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Trio cooks up RTOS-based reference design platform

Posted: 02 Sep 2008 ?? ?Print Version ?Bookmark and Share

Keywords:RTOS? reference design? platform?

IAR Systems, NXP Semiconductors and Micrium will be launching a new reference design platform intended for RTOS-based, ARM-powered embedded systems for industrial applications. This design platform will enable software and hardware engineers a speedier time to market for systems based on the LPC2468 ARM7 MCU from NXP. This will emanate from a proven hardware/software platform with flexible predesigned modules for a wide array of applications.

The LPC2468 Industrial Reference Design (IRD) platform software is built around the Micrium ?C/OS-II RTOS, and IAR Embedded Workbench for ARM C/C++ compiler and debugger. This integrates flexible, interchangeable PCB-based core, base and application modules that give the important system functions and wired communications protocols for a selection of industrial and consumer embedded applications such as: building automation and lighting control, solid state lighting, e-metering, white goods and industrial control. The IRD platform uses an IDE and J-Link (JTAG) hardware debug link.

It is powered from either an external 5V DC power supply or a separately supplied PoE device application board, and has a current monitoring circuit. Both the JTAG connection and Micrium's system monitor feature assist with software development and debug. Hardware circuitry helps to operate In-System-Programming (ISP), permitting different software packages to be easily loaded and shown on the platform.

Platform composition
The IRD platform consists of an NXP LPC2468 MCU board, a base board that has Ethernet, USB host/device, two RS232 ports, and two CAN ports, a membrane style keypad board, 4 x 20 LCD display and an IAR J-Link JTAG debug probe. Software support is given 10/100 Base Ethernet, USB host/device, CAN, RS-232 and I2C wired communication protocols, permitting real-time monitoring and system control over the Internet. NXP has also created several reference applications in C source code that can be employed to facilitate application development and hasten production.

Also, hardware and software application modules will be released separately and will stretch the platform functionality to application modes that include DALI, DMX, CAN and motor control, with other application modules being developed. The IRD has flexible interfaces for vacuum fluorescent displays or LCD, UART expansion, I2C expansion, and application specific hardware via connection headers on the baseboard.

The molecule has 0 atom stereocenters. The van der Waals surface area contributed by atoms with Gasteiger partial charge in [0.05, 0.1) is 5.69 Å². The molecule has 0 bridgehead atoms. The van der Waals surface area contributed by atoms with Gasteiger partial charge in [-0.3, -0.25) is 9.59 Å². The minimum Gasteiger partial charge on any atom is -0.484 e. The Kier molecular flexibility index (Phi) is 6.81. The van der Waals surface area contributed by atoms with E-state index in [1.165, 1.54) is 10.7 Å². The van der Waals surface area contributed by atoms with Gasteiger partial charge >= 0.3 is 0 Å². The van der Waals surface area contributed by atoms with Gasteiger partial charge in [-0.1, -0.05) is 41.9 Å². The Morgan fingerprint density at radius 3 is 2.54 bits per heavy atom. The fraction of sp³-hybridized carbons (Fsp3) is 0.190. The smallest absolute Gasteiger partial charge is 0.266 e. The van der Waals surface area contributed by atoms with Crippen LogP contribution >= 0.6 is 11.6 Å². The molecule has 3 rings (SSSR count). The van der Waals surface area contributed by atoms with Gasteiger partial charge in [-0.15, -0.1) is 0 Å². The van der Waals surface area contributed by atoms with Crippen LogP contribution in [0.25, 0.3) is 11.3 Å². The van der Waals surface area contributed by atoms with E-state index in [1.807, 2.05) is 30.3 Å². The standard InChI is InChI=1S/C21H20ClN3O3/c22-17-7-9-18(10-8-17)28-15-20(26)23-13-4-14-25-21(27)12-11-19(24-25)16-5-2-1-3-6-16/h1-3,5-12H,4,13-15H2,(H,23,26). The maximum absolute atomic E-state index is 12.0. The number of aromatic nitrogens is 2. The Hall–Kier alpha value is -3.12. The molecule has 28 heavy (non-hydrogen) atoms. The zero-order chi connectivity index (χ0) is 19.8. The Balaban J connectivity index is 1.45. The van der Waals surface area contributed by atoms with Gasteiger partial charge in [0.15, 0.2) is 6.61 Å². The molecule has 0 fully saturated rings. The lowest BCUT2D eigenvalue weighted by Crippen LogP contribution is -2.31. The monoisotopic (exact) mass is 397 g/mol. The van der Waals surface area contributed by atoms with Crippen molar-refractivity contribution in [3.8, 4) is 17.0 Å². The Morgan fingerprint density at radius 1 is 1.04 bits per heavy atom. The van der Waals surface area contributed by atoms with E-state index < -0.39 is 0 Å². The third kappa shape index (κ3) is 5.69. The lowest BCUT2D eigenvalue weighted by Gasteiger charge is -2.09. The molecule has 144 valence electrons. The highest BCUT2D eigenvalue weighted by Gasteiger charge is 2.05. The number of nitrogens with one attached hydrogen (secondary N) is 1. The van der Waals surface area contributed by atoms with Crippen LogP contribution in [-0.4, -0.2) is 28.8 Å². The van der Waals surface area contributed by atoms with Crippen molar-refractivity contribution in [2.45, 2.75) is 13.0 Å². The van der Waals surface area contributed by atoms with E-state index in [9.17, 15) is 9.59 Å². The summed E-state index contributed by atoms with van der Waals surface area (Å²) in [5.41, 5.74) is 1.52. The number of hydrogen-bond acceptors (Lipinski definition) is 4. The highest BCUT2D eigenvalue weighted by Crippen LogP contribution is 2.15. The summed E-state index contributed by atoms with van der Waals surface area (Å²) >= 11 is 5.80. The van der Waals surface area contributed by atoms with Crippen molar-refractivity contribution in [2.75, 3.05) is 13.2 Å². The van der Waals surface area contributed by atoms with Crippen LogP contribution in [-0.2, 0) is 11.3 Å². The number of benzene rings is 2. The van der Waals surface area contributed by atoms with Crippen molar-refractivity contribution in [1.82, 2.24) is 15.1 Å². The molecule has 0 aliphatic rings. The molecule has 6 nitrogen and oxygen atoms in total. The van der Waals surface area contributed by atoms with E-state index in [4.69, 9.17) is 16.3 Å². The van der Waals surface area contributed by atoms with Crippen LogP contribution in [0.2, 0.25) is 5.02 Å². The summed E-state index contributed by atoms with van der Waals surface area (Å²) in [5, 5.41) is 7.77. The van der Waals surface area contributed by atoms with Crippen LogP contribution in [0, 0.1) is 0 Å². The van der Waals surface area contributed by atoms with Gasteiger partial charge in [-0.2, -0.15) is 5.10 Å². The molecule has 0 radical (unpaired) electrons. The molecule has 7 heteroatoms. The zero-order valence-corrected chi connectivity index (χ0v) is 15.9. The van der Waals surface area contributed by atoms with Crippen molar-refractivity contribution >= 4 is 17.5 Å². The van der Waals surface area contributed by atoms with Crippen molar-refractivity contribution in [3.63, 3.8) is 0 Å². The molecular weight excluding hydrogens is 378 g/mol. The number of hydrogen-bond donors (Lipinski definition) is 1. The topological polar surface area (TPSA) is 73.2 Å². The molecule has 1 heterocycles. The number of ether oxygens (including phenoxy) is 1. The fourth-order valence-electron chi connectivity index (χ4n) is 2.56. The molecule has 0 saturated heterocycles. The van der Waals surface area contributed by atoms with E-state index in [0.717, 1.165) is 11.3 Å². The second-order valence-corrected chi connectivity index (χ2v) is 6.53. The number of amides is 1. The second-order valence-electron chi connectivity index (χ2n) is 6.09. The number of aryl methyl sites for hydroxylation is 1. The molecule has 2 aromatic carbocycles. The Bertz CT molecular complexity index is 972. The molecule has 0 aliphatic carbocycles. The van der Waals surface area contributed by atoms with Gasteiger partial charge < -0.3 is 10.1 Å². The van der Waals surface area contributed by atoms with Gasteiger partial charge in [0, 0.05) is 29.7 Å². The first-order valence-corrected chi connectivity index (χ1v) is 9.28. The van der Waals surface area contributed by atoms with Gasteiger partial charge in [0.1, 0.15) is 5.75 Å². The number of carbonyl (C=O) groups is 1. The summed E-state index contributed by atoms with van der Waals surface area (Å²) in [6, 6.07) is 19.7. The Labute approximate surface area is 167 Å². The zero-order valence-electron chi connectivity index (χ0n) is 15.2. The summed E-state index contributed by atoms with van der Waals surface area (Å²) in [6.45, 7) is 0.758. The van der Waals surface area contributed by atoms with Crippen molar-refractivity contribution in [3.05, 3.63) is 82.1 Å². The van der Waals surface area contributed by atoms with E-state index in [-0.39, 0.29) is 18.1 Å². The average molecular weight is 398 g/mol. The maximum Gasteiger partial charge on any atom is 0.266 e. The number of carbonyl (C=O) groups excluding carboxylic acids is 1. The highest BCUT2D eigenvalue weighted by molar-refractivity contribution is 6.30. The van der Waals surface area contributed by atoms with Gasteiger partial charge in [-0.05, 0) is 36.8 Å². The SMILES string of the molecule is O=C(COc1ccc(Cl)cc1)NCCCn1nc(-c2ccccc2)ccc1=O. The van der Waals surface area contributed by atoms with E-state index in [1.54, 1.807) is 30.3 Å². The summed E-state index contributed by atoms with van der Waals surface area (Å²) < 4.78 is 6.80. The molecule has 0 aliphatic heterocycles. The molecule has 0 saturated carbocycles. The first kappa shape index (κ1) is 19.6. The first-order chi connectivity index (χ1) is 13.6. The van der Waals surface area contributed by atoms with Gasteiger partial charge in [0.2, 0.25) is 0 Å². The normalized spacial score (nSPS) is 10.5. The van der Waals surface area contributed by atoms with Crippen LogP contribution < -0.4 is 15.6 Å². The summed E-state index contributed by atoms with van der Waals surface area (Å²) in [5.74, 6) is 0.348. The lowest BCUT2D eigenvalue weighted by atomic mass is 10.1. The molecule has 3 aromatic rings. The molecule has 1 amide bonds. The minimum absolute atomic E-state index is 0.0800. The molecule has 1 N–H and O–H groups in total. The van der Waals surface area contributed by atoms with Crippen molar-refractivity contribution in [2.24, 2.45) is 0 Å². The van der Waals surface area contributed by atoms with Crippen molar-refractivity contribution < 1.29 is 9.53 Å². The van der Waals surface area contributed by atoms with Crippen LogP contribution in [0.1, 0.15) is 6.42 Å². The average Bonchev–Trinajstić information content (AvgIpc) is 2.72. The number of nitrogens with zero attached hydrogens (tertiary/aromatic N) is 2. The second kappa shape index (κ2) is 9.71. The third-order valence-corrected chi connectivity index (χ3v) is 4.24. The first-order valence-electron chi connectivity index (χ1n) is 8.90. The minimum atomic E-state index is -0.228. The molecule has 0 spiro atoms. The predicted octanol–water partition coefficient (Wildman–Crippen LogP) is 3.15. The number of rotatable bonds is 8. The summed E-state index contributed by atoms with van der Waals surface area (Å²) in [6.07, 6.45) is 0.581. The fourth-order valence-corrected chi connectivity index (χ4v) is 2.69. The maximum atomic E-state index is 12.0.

Platform enhancements
The platform includes Micrium's RTOS, TCP/IP stack, file system, CAN stack and USB host and device stacks as executable demos. Allowing the source code from Micrium helps the developer to customize the platform very quickly and substantially minimize time-to-market.

"The IRD platform with its RTOS and software library, along with the application modules such as motor control, DALI, DMX and others, has really enabled our distributor partners to present a working solution to the customer base. The customers are very pleased about the platform as it enables them to take six to 12 months off of their current development cycle," said Rob Badhorn, director of distribution technical programs in the Americas, NXP.

"The IRD brings together all the essential elements to help engineers to bring product to market faster. As a result, this increases the opportunities for each product," said Jean Labrosse, president and CEO, Micrium. "The platform is ready to be prepared with our RTOS, TCP/IP, file system, CAN and USB products. This helps developers to implement these services with ease, while significantly minimizing the need for them to write infrastructure code. Also, this permits them to devote more time on the actual design," he stressed.

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